Australian IT managers should mandate where their data was stored in contracts negotiated with a cloud provider, a Melbourne high-technology lawyer said.
Freehills senior associate Julian Lincoln outlined risks that arise from cloud-computing environments.
Where data was stored was a key concern for those worried about security and privacy, he said.
"Putting data offshore can introduce distinct regulatory problems," Lincoln said.
"Consider mandating the location of data storage. I don't think we, as customers, should just accept where a cloud provider is going to put storage."
An alternative was to use cloud services hosted in the European Union, which were subject to "strong" protection and privacy rules, and have a backup hosted in Australia, he said.
Other risks related to contract law and service levels.
Lincoln said the cloud could prompt a rethink of "consequential loss" clauses in service contracts that reduced a service provider's liability for events such as data loss.
"It's too simplistic in the cloud to say ‘we're not going to be responsible' [for data loss]," Lincoln said. "That's pretty unsatisfactory".
Service level agreements were also risky in the cloud world.
"We think there will be a risk of cloud providers sticking with standardised service level offerings - for example, gold, silver or bronze," Lincoln said.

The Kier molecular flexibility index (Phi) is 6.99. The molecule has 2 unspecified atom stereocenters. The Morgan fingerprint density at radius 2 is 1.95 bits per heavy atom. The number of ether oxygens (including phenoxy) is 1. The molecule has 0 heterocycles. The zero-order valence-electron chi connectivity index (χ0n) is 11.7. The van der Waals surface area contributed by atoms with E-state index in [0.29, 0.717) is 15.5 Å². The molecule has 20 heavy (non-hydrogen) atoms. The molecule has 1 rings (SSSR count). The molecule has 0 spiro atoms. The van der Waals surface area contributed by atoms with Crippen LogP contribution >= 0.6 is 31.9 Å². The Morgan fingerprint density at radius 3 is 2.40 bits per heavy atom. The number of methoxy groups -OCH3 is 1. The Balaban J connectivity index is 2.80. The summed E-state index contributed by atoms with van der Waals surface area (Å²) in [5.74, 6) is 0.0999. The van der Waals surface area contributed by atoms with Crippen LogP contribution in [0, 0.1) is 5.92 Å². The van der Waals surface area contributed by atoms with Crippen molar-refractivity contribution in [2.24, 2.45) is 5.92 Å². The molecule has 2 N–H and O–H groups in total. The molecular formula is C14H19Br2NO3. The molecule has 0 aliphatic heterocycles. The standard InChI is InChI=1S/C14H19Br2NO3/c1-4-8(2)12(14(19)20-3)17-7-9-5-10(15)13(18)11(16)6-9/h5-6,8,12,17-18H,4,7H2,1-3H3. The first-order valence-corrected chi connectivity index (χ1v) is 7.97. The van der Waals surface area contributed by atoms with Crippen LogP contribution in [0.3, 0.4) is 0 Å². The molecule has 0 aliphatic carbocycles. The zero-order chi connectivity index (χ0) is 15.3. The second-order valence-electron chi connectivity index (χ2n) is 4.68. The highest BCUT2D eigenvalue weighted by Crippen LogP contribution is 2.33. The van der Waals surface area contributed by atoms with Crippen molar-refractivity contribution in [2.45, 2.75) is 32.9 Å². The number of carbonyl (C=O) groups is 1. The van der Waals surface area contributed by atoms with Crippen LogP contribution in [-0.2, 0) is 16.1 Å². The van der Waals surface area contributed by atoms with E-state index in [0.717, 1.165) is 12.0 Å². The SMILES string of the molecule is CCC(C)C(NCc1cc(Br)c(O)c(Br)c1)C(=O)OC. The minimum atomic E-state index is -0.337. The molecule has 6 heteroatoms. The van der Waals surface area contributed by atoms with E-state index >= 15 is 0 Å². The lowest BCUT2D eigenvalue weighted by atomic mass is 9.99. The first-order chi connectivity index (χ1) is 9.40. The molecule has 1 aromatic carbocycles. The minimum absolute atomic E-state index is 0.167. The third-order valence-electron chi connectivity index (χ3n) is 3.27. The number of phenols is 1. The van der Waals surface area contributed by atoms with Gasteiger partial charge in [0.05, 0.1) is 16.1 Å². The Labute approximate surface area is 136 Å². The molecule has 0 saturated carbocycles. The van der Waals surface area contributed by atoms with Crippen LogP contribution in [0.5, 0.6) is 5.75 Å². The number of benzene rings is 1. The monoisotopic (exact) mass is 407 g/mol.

"You, as the customer, have to ask if that's appropriate. Is it appropriate to take a standardised service level if it's not quite right for the business?
"This is going to be an issue. I think negotiating custom service level agreements with providers is going to be a challenge."
Lincoln spoke at a cloud computing event in Sydney organised by analyst firm Springboard Research.
Its vice president of software and Asia Pacific research, Michael Barnes, revealed to delegates the results of primary research conducted by Springboard on cloud computing in the region.
It surveyed 479 organisations, of which 89 were in Australia and 20 in New Zealand.
Barnes said that only 27 percent of organisations in A/NZ believed that cloud was "overhyped".
"That's actually a bit lower than I thought it would be," he said.
"The more mature the market, the less they view cloud as overhyped. That's a very good sign."
Most organisations - some 64 percent in A/NZ - were focused on the "private cloud" - giving their internal data centre "cloud characteristics" such as a multi-tenancy architecture.
Only 15 percent identified their main interest as the public cloud. Eight percent said they were looking at both public and private clouds.
"The more mature the market, the more focus there is on leveraging existing IT assets," Barnes said, explaining the emphasis on private cloud.
Cloud use was being justified through hardware cost savings, simplified resource/server provisioning and reduced IT staff or administrative costs.